||This article may be expanded with text translated from the corresponding article in the Croatian Wikipedia. (June 2010)|
Vjekoslav "Alojz" Bastl (1872–1947) was a Croatian architect known for his diverse secessionist architectural style. His work circulated mostly within the boundaries of Zagreb, where he resided. Later in life, he got heavily influenced by modernism. Today, he is regarded as one of the highlights of early modern architecture in Croatia.
Bastl was born on 13 August 1872 to an ethnic Czech family originating from a Bohemian town Příbram. He eventually moved to Zagreb where he established a status as an architect working for the Hönigsberg & Deutsch atelier. His motives for emigrating to Croatia remain unknown (Croatian lands and Czech lands were part of one empire at the time). Upon arrival, he enrolled in the Royal crafts school, graduating in 1896.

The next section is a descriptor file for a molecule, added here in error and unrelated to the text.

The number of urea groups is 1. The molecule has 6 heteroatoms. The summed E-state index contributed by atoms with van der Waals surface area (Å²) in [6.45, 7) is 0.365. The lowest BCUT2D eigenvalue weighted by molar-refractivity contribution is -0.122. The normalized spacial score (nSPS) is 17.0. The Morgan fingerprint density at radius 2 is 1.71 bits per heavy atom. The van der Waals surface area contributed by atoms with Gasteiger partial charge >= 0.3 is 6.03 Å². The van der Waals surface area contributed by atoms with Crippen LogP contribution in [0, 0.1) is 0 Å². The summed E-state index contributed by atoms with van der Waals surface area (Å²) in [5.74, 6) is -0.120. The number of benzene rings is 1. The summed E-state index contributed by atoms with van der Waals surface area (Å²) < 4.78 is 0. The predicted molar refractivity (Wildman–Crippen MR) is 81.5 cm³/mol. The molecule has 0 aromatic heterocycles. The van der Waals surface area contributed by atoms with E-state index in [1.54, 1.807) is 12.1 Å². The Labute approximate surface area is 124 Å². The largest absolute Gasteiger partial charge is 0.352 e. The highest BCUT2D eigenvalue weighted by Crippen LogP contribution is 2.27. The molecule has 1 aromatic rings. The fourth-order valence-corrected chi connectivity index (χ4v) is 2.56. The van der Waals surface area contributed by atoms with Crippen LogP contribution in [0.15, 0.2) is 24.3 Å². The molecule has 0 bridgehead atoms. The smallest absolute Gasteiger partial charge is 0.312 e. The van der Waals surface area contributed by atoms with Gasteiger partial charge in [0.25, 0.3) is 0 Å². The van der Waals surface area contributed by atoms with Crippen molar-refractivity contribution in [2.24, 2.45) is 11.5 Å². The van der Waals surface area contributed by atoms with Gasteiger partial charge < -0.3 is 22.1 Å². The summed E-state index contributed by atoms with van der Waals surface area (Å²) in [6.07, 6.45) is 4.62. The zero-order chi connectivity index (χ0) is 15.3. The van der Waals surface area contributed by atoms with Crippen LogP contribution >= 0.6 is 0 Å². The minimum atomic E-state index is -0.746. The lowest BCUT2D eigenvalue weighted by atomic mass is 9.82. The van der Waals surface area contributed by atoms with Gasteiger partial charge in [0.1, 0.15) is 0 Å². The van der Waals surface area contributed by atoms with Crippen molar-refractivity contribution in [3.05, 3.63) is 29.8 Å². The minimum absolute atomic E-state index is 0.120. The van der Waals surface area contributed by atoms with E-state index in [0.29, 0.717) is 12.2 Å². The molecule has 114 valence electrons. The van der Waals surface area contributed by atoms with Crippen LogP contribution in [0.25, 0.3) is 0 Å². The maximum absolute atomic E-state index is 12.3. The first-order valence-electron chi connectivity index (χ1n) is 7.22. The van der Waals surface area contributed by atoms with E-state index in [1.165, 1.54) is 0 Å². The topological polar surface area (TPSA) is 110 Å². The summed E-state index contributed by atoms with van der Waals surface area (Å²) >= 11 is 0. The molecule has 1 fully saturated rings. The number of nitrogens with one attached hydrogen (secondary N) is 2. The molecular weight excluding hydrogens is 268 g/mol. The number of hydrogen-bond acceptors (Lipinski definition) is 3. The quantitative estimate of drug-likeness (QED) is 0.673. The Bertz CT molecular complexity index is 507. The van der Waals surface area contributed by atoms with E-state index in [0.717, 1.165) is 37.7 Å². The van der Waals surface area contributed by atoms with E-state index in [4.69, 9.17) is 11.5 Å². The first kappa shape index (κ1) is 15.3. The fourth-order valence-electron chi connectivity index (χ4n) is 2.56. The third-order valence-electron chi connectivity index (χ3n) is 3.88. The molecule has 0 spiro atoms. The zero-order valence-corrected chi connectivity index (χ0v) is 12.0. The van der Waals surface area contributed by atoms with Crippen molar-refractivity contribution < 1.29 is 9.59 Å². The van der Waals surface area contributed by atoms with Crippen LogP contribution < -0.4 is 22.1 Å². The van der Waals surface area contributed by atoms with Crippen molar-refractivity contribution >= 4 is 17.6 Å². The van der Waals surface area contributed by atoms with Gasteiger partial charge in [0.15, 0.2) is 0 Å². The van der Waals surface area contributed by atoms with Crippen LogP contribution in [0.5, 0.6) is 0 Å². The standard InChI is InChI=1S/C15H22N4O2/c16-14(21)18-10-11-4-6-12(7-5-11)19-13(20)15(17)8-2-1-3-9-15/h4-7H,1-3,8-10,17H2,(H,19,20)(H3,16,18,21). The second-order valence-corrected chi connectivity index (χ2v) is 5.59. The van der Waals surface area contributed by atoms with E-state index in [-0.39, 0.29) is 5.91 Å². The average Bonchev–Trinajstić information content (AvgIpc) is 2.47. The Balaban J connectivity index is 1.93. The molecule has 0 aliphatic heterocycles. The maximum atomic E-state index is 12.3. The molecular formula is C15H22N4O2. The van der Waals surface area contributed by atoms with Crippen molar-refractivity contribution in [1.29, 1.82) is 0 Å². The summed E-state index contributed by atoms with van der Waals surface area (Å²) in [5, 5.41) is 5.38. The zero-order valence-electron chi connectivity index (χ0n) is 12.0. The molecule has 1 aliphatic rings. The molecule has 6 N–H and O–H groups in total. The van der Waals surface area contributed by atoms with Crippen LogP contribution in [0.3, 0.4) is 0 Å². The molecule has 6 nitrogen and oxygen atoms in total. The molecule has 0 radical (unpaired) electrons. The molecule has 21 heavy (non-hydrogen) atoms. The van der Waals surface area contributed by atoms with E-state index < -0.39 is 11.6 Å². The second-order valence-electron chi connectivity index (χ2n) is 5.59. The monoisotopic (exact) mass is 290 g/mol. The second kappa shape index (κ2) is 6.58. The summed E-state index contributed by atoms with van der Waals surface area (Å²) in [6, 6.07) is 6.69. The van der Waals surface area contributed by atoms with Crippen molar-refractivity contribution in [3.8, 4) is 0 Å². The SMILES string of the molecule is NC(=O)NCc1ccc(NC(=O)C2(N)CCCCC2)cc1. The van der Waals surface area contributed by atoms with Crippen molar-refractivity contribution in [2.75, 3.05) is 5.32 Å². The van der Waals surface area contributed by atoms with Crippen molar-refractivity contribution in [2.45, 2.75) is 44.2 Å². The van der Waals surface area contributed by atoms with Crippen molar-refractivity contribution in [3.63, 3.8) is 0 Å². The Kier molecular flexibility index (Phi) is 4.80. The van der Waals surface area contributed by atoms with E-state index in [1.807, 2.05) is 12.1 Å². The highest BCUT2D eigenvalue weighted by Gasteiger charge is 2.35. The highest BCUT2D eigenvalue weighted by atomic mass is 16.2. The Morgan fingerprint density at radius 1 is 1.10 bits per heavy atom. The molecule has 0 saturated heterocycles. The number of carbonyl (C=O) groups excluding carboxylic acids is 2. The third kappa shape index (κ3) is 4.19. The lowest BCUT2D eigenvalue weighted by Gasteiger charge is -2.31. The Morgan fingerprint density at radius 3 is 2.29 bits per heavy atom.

- Pečić House - 43 Ilica st. (1899)
- Zagreb Ethnographic Museum (1902)
- Rado House - 5 Ban Jelačić square (1904–1905)
- Feller House - Ban Jelačić square (1905–1906)
- Kallina House, 20 Gundulićeva st.
- Hrvatsko-slavonska zemaljska štedionica - Ilica 25
- Goršak House - 166 Ilica st. (1906)
- Hodovsky House - 47 Gajeva st. (1909–1910)
- Hotel Manduševac - Vlaška st. (1920)
|Wikimedia Commons has media related to Vjekoslav Bastl.|
- Elza Fluid - Antikviteti.net (Croatian)
- WWAR.com - extensive information resource about Vjekoslav Bastl
|This article about a Croatian architect is a stub. You can help Wikipedia by expanding it.|